Lay a foundation for your utility’s future with financial planning
What do you do when your refrigerator stops working and needs replacing? Or when your car breaks down and needs a new alternator? These are usually unexpected events, and this is where a rainy-day fund comes in handy.
In the same way, businesses and organizations—and your utility—need funds for unexpected expenses. Building up reserve funds is one part of planning for the financial future of your system. Financial planning is one of the most important responsibilities of managers and members of the board or governing body of a utility.
A financial plan is basically a two-part process composed of:
- forecasting the utility’s future financial needs (operating and capital needs)
- determining how those future financial needs will be met
A capital-improvements plan (called a CIP for short or sometimes called a long-range plan) is a written document that specifies:
- what facility improvements will be needed in the future
- when the improvements will be needed and when they will be undertaken
- how much the improvements will cost
- what financing options are available for the improvements
A CIP should cover at least a ten-year period of time into the future. Having one will help your utility’s board and management make informed decisions about rate setting, future debt-service requirements, and future revenue requirements.
The purpose of reserve accounts is to hold funds that are dedicated for specific uses. These accounts should be built up over time with revenues from the operation of your facility. Four specific reserve accounts are recommended for water and wastewater utilities:
- Debt-service reserve: A debt-service reserve is usually required by a lender or bond-covenant agreements. The debt-service reserve is for making regular debt-service payments should other funds for making debt-service payments not be available.
- Emergency reserve: An emergency reserve fund is for unforeseen and unplanned emergency repairs that may occur during the year, such as major line breaks, pump breakdowns, etc.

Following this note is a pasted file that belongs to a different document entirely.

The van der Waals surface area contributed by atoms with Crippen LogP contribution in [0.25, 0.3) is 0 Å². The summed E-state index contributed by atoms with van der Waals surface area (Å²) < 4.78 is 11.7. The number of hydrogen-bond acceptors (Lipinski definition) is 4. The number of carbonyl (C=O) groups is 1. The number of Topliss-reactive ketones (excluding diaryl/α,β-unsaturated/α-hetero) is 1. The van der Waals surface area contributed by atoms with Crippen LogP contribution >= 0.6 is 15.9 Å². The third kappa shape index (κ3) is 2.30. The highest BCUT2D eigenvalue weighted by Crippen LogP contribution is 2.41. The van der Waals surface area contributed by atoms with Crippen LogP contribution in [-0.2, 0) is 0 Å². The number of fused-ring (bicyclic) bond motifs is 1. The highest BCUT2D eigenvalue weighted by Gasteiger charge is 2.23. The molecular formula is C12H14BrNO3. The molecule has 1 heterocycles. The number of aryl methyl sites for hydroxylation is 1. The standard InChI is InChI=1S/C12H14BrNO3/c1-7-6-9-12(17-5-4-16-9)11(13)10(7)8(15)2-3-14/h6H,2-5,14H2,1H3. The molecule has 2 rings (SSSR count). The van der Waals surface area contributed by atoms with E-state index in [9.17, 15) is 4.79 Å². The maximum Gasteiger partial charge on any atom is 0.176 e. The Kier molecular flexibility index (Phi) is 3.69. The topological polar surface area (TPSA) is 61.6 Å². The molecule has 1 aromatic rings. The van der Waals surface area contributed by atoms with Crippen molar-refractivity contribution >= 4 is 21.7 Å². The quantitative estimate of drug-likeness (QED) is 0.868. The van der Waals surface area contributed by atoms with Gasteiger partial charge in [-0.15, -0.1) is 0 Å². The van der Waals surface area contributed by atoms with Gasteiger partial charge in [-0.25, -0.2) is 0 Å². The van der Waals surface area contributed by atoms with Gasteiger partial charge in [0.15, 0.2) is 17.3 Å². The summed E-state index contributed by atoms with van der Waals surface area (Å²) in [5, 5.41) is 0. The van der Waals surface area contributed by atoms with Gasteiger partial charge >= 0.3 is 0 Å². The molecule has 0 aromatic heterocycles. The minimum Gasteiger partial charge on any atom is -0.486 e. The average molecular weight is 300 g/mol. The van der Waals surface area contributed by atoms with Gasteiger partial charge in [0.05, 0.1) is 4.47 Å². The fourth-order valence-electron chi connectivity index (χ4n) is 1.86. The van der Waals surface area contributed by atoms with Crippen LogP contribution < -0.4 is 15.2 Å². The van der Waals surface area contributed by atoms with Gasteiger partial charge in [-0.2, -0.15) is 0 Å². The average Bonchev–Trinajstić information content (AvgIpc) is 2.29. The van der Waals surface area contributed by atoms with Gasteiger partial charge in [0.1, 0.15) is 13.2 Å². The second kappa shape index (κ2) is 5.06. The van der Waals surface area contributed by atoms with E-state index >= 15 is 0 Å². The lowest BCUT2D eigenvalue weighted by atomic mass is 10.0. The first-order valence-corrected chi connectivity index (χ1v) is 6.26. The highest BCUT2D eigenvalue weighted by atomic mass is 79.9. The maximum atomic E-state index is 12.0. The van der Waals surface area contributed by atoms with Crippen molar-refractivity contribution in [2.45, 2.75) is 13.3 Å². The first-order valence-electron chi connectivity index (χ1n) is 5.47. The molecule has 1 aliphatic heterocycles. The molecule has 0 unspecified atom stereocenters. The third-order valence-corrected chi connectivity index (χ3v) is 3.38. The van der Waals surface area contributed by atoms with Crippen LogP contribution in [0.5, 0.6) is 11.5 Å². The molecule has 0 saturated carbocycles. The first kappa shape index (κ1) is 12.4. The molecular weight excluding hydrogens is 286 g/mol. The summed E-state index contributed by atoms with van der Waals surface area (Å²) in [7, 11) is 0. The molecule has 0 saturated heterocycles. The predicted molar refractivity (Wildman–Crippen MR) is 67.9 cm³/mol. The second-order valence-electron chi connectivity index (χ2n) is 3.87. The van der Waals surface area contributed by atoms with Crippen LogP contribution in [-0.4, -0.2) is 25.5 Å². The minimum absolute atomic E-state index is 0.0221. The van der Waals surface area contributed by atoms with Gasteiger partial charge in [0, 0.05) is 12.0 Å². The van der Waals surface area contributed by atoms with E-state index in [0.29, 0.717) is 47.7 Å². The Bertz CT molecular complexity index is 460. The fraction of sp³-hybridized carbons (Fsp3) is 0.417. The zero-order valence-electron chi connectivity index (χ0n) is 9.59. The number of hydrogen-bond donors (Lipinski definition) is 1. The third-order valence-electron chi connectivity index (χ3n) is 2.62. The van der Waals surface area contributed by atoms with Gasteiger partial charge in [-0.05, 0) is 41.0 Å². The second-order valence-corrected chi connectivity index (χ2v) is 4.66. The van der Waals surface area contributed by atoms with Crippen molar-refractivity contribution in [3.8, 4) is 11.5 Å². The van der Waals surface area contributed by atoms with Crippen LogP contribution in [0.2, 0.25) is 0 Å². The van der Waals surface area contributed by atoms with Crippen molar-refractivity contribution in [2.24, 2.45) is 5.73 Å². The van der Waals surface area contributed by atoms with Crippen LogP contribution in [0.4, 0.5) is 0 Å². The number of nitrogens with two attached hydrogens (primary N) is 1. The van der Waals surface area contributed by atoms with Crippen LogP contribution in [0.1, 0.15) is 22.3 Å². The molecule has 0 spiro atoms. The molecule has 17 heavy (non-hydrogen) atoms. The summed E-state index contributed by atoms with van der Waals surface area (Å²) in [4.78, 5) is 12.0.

- Planned equipment repair/replacement reserve: This reserve fund is for the planned repair, rehabilitation, or replacement of equipment. In particular, this reserve is meant for the replacement of those items that have a useful life that is significantly shorter than the system as a whole. (This reserve may also be called a short-lived assets reserve.)
- (Major) Capital-improvements reserve: A capital-improvements reserve is the accumulation of funds that will be devoted to pay for part of the cost of large, future capital-improvement projects that might be needed for the upgrade of existing facilities or construction of new facilities. Most of the cost for major capital-improvement projects will be paid with outside sources of financing. (For small water or wastewater systems—those with a small customer base and lower annual revenues—it might not be possible to fund a major capital-improvements reserve at all without increasing rates above an affordable level.)
Planned repair and replacement
A financial plan for equipment replacement, repair and rehabilitation is an example of how your utility can use its own financial resources to fund minor capital improvements.
Through a planning process sometimes referred to as “asset management”, decision-makers can identify, prioritize and schedule the repair, replacement or rehabilitation of critical components in your system. The cost of completing these types of improvements would be funded through an equipment-repair/replacement reserve. An equipment repair and replacement program is particularly important for replacing critical assets with a useful and serviceable life that is much shorter than the entire system.
|For more explanations of these parts of financial planning and how to carry them out, get RCAP’s The Basics of Financial Management for Small-Community Utilities. This article is taken from chapter 2 of the guide. This 38-page booklet is written in plain, everyday English and is meant for both new and experienced managers and leaders in small-community utilities to help you get your financial affairs in order. Other chapters provide sample financial-management policies and explanations for reading and interpreting standard financial statements (especially helpful for people who don’t work in bookkeeping or accounting).
Also, the Environmental Protection Agency has numerous publications, tools, and resources on asset management. For more information, visit the EPA Small Systems website.
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